To setup this configuration you need the same software as in version A, but the partition layout is different. The order of operations is as follows:
A. create partition layout with GParted as in figure 7. After change the partition layout you must power off the computer;
B. install Windows 7, custom on first partition NTFS 40 GB;
C. install CentOS / CentOS Stream, choose custom partitioning, set ext4 partition /dev/sda5 (20 GB) for root directory and /dev/sda6 (4 GB) for swap. Leave rest of partitions untouched. The MBR will be overwritten during installation;
D. usually Linux boot manager will recognize the Windows system and will place an entry in the boot menu list (figure 8);
E. you can plug in USB ports some flash memories with other portable OS distributions and run in Linux "grub2-mkconfig --output=/boot/grub2/grub.cfg" to add them in the boot menu list;
F. Alternatively, you can manually edit the file /etc/grub.d/40_custom to add new entries in boot menu list, then run again step E.

Figure 7
Partition layout
Figure 8
Boot menu

Version C
(GRUB, GRUB4DOS and SYSLINUX)

The third multiboot configuration uses Grub as primary boot manager followed by Grub4dos [14] and Syslinux [15]. This will allows you to put in place a more complex multiboot configuration. As an example you can install on a computer three operating systems as host and several OS as portable systems. I use in this example Windows 7, CentOS Gnome or KDE Desktop (figures 14, 15) and DOS.

To setup this configuration you need the same software as in version A. The partition layout (figure 9) is also similar with the one from version A. The order of operations is as follows:
A. create first partition 8 GB FAT32 for DOS, the rest of internal storage space remains unallocated in this step. After every change in partition layout you must power off the computer;
B. install DOS (fdisk, format, sys);
C. put on first partition at least one portable OS Windows based;
D. complete the rest of partition layout with GParted as in figure 9;
E. install Windows 7, custom on second partition NTFS 40 GB;
F. install CentOS / CentOS Stream, choose custom partitioning, set ext3 partition /dev/sda5 (20 GB) for root directory and /dev/sda6 (4 GB) for swap. Leave rest of partitions untouched. The MBR will be overwritten during installation;
G. usually Linux boot manager will recognize the Windows system on second partition and the portable OS on first partition and will place the entries in the boot menu list (figure 10). If not, you can manually add them in grub2 as shown in the version B. Even if you have other portable OS on first partition, if DOS is installed there, Grub will boot in DOS if you select /dev/sda1 entry;
H. put in first partition GRUB4DOS and SYSLINUX files and make the menu files for the rest of boot options (figures 11, 12 and 13).

Figure 9
Partition layout
Figure 10
Boot menu
Figure 11
Submenu 1
grub4dos
Figure 12
Submenu 2
grub4dos
Figure 13
Submenu 3
syslinux
Figure 14
Centos7
Gnome
Figure 15
Centos7 KDE
Figure 16
Centos8 Stream

Version D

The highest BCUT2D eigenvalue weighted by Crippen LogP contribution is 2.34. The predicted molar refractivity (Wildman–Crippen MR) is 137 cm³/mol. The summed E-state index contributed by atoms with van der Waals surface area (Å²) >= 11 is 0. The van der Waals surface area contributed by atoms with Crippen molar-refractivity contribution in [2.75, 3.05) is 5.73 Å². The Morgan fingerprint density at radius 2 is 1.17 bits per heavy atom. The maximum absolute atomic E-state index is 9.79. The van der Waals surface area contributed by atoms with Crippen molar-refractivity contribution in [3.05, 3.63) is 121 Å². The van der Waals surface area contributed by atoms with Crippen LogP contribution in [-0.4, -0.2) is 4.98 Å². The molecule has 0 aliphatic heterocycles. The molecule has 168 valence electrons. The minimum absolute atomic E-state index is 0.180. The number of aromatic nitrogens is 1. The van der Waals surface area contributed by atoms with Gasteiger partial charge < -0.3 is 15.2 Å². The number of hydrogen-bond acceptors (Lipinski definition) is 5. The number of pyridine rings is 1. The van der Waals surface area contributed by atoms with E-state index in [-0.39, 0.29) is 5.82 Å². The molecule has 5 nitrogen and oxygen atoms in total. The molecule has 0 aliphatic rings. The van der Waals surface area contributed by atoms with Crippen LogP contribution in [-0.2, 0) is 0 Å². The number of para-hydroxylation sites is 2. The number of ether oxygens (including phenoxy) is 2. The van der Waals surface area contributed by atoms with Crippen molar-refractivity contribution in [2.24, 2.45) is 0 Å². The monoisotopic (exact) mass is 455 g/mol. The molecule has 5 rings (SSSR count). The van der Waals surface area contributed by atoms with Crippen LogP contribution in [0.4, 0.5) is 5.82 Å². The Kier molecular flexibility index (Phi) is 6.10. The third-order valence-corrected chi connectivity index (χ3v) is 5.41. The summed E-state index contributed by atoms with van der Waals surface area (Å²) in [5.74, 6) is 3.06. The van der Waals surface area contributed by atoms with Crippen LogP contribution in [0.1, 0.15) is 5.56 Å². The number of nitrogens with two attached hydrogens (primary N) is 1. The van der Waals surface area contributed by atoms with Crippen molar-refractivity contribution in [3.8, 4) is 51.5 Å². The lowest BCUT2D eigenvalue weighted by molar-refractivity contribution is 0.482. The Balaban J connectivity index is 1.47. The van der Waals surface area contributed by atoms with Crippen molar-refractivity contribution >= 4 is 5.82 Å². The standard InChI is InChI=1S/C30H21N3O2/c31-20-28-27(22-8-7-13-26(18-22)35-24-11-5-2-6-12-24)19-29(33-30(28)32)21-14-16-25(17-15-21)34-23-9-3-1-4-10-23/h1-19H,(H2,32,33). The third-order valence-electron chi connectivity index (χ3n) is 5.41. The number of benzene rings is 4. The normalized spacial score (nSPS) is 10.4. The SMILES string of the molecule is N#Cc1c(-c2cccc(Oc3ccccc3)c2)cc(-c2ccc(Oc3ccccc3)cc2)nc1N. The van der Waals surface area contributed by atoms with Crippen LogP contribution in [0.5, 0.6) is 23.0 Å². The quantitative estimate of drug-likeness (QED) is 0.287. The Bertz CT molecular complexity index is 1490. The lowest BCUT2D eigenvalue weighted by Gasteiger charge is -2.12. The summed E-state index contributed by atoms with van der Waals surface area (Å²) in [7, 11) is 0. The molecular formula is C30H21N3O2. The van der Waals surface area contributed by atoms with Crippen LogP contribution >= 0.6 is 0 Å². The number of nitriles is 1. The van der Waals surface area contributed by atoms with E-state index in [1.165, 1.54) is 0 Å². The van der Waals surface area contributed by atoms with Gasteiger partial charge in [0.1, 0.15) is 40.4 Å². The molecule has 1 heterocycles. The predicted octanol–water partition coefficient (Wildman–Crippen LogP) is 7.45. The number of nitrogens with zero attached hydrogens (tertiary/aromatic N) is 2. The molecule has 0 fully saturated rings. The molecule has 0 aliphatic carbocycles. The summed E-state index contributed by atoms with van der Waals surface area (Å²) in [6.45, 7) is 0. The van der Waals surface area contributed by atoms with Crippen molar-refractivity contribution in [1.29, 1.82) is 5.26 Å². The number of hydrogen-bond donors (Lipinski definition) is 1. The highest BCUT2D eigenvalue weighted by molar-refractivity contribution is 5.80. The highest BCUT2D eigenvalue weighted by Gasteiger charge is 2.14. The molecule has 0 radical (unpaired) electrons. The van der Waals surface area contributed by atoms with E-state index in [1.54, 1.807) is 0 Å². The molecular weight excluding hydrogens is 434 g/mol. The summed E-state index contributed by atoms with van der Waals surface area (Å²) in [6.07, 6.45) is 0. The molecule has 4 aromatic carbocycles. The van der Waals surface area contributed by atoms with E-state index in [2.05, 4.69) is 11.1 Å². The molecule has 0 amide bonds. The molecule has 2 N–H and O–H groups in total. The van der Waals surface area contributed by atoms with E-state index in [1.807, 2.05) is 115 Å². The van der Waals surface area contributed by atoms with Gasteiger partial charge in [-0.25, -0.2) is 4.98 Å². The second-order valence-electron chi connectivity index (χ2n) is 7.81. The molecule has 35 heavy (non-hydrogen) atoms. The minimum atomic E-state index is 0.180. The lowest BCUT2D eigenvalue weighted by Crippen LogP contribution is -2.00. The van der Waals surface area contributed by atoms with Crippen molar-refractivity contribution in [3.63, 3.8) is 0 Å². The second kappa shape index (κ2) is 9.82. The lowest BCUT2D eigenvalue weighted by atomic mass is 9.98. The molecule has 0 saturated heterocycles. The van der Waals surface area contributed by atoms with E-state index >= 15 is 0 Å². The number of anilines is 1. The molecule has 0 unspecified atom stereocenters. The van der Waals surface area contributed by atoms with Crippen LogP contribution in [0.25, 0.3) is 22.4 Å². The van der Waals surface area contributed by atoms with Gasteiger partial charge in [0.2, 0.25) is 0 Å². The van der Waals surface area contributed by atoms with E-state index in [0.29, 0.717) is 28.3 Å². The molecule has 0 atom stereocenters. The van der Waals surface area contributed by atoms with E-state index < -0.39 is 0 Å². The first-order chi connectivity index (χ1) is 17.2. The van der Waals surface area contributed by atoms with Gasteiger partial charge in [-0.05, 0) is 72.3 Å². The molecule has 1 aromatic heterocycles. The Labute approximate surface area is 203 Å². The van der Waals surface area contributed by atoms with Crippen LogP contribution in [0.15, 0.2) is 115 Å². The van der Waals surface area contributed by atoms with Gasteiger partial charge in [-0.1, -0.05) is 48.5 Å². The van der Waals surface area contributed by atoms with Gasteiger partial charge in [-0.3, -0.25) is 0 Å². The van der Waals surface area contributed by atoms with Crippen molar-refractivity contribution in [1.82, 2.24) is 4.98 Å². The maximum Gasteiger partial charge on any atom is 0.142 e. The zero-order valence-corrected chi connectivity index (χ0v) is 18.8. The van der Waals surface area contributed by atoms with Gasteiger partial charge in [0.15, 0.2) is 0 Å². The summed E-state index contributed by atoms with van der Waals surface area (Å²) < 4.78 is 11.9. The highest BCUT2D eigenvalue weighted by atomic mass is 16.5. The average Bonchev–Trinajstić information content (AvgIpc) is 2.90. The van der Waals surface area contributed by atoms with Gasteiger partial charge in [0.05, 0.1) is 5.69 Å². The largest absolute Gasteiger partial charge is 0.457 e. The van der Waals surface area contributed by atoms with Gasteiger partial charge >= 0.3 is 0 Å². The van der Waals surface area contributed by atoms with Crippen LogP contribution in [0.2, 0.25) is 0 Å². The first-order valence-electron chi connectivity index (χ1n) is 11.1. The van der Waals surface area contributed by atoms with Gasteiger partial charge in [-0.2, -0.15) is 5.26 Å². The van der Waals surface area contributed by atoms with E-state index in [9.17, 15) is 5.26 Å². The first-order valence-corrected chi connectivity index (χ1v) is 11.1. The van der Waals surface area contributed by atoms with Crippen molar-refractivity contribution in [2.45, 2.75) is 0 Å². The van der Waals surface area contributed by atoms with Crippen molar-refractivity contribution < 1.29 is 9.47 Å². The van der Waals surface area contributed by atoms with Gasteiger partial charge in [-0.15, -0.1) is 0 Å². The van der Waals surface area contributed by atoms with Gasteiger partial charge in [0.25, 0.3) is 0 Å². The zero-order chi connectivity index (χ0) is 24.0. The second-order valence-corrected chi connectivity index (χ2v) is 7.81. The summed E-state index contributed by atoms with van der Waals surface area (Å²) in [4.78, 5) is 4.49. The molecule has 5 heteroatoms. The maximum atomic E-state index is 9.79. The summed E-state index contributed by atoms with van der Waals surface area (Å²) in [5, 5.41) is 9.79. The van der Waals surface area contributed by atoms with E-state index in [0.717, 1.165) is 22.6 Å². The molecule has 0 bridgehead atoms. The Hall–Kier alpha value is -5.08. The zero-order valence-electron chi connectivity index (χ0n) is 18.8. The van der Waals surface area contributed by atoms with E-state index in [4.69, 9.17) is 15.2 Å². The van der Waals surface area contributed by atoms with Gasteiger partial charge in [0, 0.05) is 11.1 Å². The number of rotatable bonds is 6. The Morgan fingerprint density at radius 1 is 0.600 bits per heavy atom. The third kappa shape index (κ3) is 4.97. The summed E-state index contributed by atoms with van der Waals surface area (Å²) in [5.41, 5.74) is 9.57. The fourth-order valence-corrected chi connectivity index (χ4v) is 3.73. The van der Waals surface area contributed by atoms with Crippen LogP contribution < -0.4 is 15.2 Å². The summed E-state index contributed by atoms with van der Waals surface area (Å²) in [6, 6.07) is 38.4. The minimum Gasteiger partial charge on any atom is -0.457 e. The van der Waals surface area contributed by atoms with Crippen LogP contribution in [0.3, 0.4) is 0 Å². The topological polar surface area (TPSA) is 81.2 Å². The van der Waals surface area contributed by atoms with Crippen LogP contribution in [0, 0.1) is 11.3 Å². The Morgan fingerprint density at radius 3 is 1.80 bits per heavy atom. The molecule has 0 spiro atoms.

Dual boot Windows 10 and Fedora 33

The fourth multiboot configuration shows a method to install Windows 10 (figure 19) and Fedora 33 Workstation (figure 20) on the same computer with a 240 GB SSD. All modern computers use now UEFI standard for boot and soon it will not be possible to use the methods presented above (versions A, B, C) if the support for legacy BIOS will be dropped in the future. Also the new operating systems use now configurations for partition layout that are different from first three versions presented above.

To setup this configuration you need GParted [11] and installation kits on USB flash memories for Windows 10 and Fedora 33 (RedHat 8, Centos 8). The partition layout is presented in figure 17. The order of operations is as follows:
A. create with GParted two NTFS partitions, more or less with dimensions 80 GB (win) and 100 GB (data). Partition Data is seen by both Windows and Linux. After every change in partition layout you must power off the computer. Leave the rest of the space on SSD unallocated;
B. install Windows 10 custom on first 80 GB NTFS partition. During installation, Windows 10 will automatically create additional partitions with small dimensions in the free space;
C. install Fedora 33 Workstation custom in the rest of the unallocated space. Use "Install to Hard Drive" option. On "Installation destination" section use "Storage Configuration" and select "Automatic" or "Advanced Custom (Blivet-GUI)". Then press "Begin Installation". During installation, Linux also will automatically create additional partitions needed for running;
D. Linux installer will recognize the Windows system and will place automatically the entries in the boot menu list (figure 18).

Figure 17
Partitions
Figure 18
Boot menu
Figure 19
Windows 10
Figure 20
Fedora 33

Note: This project is for people who have extensive knowledge of computer hardware and software. Changing the partition layout of an internal data storage will erase all data without possibility of recovering. The operations presented here must be performed on a new HDD/SSD or if it is an old one, you must backup all data before making the new configuration.

Disclaimer: The information on this web site is provided "AS IS", without warranty of any kind. The author has made the best efforts to ensure the design and the information provided are reliable. Under no circumstances shall the author be liable for any direct, indirect, incidental, special or consequential loss, damage, expense or injury incurred or suffered which is claimed to resulted from use of this site, even if expressly advised of the possibility of such loss, damage, expense or injury, including, without limitation, any fault, error, omission, interruption or delay with respect thereto.

Links:
[1] - Windows 7 32 bit Portable Edition
[2] - Windows 7 64 bit Portable Edition
[3] - Windows 8 Portable Edition
[4] - Windows 8.1 Portable Edition
[5] - Windows 10 Portable Edition
[6] - System Tools
[7] - Parted Magic
[8] - Parted Magic 2019_01_03
[9] - Intel Coffee Lake processors
[10] - XOSL-OW 1.1.6
[11] - GNOME Partition Editor
[12] - Clonezilla
[13] - HD Hacker
[14] - Grub4dos
[15] - Syslinux